in reply to why does Perl eval have a strange terminator?

From perlsyn:

Simple Statements The only kind of simple statement is an expression evaluated for its s +ide-effects. Every simple statement must be terminated with a semicol +on, unless it is the final statement in a block, in which case the se +micolon is optional. But put the semicolon in anyway if the block tak +es up more than one line, because you may eventually add another line +. Note that there are operators like eval {}, sub {}, and do {} that +look like compound statements, but aren't--they're just TERMs in an e +xpression--and thus need an explicit termination when used as the las +t item in a statement.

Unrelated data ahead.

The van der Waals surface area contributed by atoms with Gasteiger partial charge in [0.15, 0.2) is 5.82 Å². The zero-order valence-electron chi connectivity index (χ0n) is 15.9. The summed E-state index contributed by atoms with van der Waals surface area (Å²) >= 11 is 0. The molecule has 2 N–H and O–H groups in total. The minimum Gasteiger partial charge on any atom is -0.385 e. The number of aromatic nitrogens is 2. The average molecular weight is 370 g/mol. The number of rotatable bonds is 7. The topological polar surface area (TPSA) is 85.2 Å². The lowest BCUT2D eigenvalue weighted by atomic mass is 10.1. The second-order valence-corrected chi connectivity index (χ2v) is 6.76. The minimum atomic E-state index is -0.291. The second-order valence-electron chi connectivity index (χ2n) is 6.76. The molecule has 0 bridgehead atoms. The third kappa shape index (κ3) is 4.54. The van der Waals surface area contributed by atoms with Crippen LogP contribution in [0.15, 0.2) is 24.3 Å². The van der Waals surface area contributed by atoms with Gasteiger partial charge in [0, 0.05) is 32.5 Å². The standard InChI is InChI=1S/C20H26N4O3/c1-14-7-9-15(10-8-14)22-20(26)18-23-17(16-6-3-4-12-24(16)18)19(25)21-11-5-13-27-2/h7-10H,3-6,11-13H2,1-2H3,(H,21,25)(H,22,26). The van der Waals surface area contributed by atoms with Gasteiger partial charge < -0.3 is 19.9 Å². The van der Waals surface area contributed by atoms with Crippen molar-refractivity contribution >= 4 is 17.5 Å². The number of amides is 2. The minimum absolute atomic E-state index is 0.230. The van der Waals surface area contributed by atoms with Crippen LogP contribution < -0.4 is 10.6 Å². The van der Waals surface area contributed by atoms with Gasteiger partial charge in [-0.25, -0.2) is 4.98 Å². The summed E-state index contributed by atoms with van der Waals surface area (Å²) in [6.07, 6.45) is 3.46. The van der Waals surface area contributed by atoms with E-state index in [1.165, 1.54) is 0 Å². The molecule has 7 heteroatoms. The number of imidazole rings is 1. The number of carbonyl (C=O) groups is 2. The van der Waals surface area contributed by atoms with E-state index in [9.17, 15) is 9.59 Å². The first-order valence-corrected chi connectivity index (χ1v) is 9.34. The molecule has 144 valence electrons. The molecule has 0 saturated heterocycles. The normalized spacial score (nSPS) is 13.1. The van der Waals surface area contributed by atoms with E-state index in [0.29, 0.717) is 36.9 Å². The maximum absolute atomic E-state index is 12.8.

So, eval requires the terminating semicolon because it's a simple statement. You're using it for its side effects.

sub, when used in an expression, requires the semicolon as well (eg. my $coderef = sub {...};).